Time to get a keyboard? Which kind should you get?
There is no right for everybody, there are pros and cons of each. As I tell you my family's personal experience, I'll give you some weighing factors to consider including price, durability, maintenance, and user experience. In the end, the question of piano vs clavinova is one only you can decide, but I hope this article can help. And in case there is any confusion, I want to point out that we're not talking about a rinky-dink keyboard here, clavinovas are serious instruments with full-sized, wooden keyboards and professional features. Now that we've settled that, we can get started. 🙂
The biggest benefit of having a piano is that it is a "real" instrument. There are mechanisms inside- hammers that hit strings, acoustics that we still haven't been able to replicate. Because of this, a genuine piano can be a lot more fun to play. Sure, a clavinova is perfectly in-tune, but the slight variations of every piano give it character. I love to play with the acoustics on a real piano. One can demonstrate sympathetic vibrations by pushing down a key without hitting the hammer, waiting for silence, and then while still holding that key down, play the note an octave below it. Because you are holding the note down, the hammer is not dampening the string, and it is allowed to freely vibrate. Try seven notes below- not the same effect. An octave, two octaves, and a perfect fifth below will all produce different sounds. This is an experiment I love to do with children and we haven't had that opportunity with our clavinova.
Pianos are simply more charming. Period. Sure the clavinova may have more bells and whistles, but when you digitize something you loose a little bit of character. People don't paint old clavinovas like they do pianos, and I've seen a lot of lovely painted pianos in my time. The beautiful butterfly pictured was done by my sister. She has added more art since I took the picture and their piano is so fun to play! I just can't see someone devoting that kind of time and creative energy to a clavinova, although it's perfectly possible. Why is it that real pianos lend themselves to this kind of art? Because there's something about them that is more genuine. Plus you're not going to find a 100-year-old clavinova anywhere and some of those old beauties have some amazing woodwork in them.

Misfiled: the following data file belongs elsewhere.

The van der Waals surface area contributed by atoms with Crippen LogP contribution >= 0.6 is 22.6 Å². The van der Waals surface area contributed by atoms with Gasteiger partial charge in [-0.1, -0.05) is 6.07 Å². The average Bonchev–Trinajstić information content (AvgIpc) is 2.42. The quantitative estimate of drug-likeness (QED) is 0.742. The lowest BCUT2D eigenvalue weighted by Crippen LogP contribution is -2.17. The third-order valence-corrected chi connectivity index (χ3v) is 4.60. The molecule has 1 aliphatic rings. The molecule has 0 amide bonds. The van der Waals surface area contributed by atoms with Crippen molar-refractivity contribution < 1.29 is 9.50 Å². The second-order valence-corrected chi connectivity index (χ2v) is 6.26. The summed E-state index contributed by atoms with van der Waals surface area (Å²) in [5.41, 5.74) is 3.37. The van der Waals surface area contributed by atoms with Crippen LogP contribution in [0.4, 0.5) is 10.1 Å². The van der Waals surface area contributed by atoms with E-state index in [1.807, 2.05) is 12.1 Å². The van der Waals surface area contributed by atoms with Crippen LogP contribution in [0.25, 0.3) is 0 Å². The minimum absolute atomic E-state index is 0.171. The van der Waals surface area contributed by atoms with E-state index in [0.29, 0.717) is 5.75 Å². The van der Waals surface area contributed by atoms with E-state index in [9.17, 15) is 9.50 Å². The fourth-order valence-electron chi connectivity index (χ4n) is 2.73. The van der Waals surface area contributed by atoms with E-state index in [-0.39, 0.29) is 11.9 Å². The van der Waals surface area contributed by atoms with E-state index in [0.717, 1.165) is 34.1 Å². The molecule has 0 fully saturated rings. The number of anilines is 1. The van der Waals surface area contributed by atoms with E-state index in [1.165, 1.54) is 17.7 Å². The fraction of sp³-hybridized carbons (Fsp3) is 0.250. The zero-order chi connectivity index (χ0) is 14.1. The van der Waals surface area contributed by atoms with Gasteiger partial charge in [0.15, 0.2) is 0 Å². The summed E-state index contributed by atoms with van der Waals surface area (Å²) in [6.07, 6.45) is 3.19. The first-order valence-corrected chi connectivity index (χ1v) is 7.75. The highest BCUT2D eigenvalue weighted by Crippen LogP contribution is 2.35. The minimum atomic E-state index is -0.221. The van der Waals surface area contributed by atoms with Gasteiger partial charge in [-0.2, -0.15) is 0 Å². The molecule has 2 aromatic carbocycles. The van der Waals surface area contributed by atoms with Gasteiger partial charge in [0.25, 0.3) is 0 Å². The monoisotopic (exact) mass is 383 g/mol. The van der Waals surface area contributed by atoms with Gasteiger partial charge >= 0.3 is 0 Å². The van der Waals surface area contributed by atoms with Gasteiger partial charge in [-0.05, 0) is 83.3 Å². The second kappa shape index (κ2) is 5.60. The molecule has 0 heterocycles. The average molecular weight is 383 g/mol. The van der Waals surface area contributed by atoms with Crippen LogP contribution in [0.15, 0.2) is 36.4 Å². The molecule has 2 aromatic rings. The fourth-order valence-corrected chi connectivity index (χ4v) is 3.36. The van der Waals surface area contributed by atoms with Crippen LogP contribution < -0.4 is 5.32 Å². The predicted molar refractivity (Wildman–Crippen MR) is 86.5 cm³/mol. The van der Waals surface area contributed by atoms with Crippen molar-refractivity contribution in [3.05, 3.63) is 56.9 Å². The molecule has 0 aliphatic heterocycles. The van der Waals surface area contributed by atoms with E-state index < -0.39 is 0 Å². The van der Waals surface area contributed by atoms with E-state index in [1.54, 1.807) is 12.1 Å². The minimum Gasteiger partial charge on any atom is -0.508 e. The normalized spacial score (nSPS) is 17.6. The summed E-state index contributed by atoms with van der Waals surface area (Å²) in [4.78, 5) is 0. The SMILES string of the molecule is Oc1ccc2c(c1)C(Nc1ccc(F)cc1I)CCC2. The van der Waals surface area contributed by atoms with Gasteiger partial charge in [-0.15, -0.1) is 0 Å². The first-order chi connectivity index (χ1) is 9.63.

Another benefit is that there is no need for electricity. Not that the clavinova is an energy hog, but depending on your situation, this can play a big role in the decision. How reliable is the electricity in the location you'll be putting the piano? If you're putting it in a cabin somewhere, or if it needs to be in the middle of a room, a piano would be a better choice. And for all those preppers out there, now that you've got your emergency food storage and survival gear, how are you going to entertain yourself when the zombie apocalypse happens and there's no electricity?
How about durability? If the instrument will be putting up with heavy use, a piano is made of harder, thicker wood. While this makes it much heavier (a con), it also means that it can stand up to harder (ab)use.
Let's talk about the cons- A piano costs more money. Brand new or used, this is the case. While you are more likely to find a real piano at the thrift store, there are plenty of people selling their clavinovas online, and dollar-for-dollar you'll get a decent clavinova in a lower price range than a piano.
There's also the inevitable time when the piano needs to be tuned. Did you just move? Tune the piano. Has it been a year? Tune it again. Is your piano old? Tune it more often. And while the professional tuner is working on the piano, he might just notice a few other tweaks that need to happen (Oh! So THAT'S why that note always sounded so tingy!). While a clavinova is not impervious to abuse, a piano is simply a higher maintenance instrument. Be prepared for that.
I've already touched on the fact that clavinovas are less expensive and are lower mainenance, but that they also need electricity, so let's talk about some features unique to the clavinova.